Fidelity Investments is setting up an office in Singapore after a six-year hiatus, says Brett Goodin, managing director in Hong Kong.

The firm closed its Singapore office in 1997 because the business opportunities didn't justify it. Local regulations required foreign firms offer a separate fund range for Singapore investors, as well as requiring them to have a minimum of investment professionals based there. Fidelity wanted to centralize its operations in Hong Kong and not spread its resources too thinly.

Since then the firm has marketed to Singaporean institutions from Hong Kong.

But this month Fidelity opened an office in the Lion City and has placed the required investment professionals. It is now applying for the full fund management licence. Once that is secured, it will apply to sell its offshore fund range into the local market, including to people investing using money from the Central Provident Fund scheme.

Although the office is small - four people - it is staffed with senior Fidelity people. The team is to be led by Andrew Jenkins, who was the firm's global fixed-income CIO in London, and is now establishing a fixed-income presence in Southeast Asia. Joining him on the equities side is Conrad Cheng, previously senior investment director in Hong Kong.

The about-face reflects Singapore's moves last year to make it more attractive as a hub for investment management. It allowed CPF money to be invested in non-Singapore dollar-denominated funds. Global money managers could access this market without a cumbersome feeder fund structures. This liberalization followed a move to let the cash market invest directly in offshore mutual funds.

Fidelity is not the first to enter the market now that controls have relaxed; last year Morgan Stanley began courting retail funds too.

Goodin says, "Singapore's retail market is not big, but it's psychologically important for us to sell our offshore funds without regulatory restrictions. Singapore is too small for a separate funds range or using complex wrappers. But if we can tap it with our existing funds, plus access local institutions and CPF money, it's well worth the effort."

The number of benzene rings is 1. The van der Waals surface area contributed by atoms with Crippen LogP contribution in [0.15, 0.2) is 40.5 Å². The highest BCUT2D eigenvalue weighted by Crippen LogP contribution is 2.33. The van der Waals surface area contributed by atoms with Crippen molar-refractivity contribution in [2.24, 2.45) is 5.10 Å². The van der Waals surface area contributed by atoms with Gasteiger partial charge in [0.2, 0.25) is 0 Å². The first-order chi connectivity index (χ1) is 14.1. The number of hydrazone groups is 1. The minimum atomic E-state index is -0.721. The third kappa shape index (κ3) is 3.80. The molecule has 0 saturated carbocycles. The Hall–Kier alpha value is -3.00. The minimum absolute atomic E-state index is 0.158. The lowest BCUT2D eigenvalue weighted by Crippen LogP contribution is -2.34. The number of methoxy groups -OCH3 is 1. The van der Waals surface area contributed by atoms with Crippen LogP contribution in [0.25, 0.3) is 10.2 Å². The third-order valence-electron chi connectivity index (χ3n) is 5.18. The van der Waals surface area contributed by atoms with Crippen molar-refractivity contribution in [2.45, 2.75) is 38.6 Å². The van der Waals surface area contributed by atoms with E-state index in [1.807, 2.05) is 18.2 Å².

He also praised the regulators, saying they have been direct and straightforward. "Singapore's bureaucracy made a conscious decision to review its regulation in order to take Singapore to the next level," he says. "The changes have been transparent, which makes us feel it's a place we can do business. If the regulator tells us to do A, B and C, there isn't a political item D that we're not aware of."

Expanding local presences

Bringing fixed-income star Jenkins out from the UK isn't just to fill a role in Singapore. Fidelity is making a broader move into domestic fixed income, says Goodin. "We see a growing appetite in Asia for a regional fixed-income product, and among global clients for Asian debt." Fidelity hadn't covered the debt markets in Asia locally, despite the presence of quality corporate borrowers, and wanted to beef up its credit research capability.

As a result, the firm has assembled a five-person team in Hong Kong led by portfolio manager Andrew Wells specializing in regional fixed income.

Separately, Fidelity has just put together a domestic Australian team to invest in domestic assets, led by Paul Taylor, the firm's top analyst in the UK who has recently relocated to Sydney. The firm has not yet begun marketing its local capability to Australian institutions or retail distributors, as it is still building an investment track record. Goodin suspects marketing won't begin for another six months or so.

He sees a role for the firm amid upheaval in Australia's funds industry, with star managers bolting to establish boutiques, and big firms merging. "There's a need for a core fund management group with a scalable process and discipline," Goodin says. He notes even the best boutique managers can't handle more than $1 billion of assets, while many of them are likely to fail over time.